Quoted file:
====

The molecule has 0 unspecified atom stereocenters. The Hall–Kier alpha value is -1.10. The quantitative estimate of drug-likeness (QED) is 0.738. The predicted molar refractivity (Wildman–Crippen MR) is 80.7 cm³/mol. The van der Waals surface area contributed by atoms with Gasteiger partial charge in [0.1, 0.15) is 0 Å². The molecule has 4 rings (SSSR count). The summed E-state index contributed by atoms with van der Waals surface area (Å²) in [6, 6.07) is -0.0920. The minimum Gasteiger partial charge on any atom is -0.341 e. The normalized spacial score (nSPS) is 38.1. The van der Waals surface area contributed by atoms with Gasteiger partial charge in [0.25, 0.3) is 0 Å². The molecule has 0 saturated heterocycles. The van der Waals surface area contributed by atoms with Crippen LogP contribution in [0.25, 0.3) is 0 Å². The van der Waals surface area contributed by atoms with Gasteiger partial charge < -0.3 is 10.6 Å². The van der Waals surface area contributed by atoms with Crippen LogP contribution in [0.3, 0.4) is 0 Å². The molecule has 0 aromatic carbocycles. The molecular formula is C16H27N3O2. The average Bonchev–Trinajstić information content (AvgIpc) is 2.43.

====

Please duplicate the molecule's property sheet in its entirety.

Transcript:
The molecule has 0 unspecified atom stereocenters. The Hall–Kier alpha value is -1.10. The quantitative estimate of drug-likeness (QED) is 0.738. The predicted molar refractivity (Wildman–Crippen MR) is 80.7 cm³/mol. The van der Waals surface area contributed by atoms with Gasteiger partial charge in [0.1, 0.15) is 0 Å². The molecule has 4 rings (SSSR count). The summed E-state index contributed by atoms with van der Waals surface area (Å²) in [6, 6.07) is -0.0920. The minimum Gasteiger partial charge on any atom is -0.341 e. The normalized spacial score (nSPS) is 38.1. The van der Waals surface area contributed by atoms with Gasteiger partial charge in [0.25, 0.3) is 0 Å². The molecule has 0 saturated heterocycles. The van der Waals surface area contributed by atoms with Crippen LogP contribution in [0.25, 0.3) is 0 Å². The van der Waals surface area contributed by atoms with Gasteiger partial charge < -0.3 is 10.6 Å². The van der Waals surface area contributed by atoms with Crippen LogP contribution in [0.3, 0.4) is 0 Å². The molecule has 0 aromatic carbocycles. The molecular formula is C16H27N3O2. The average Bonchev–Trinajstić information content (AvgIpc) is 2.43.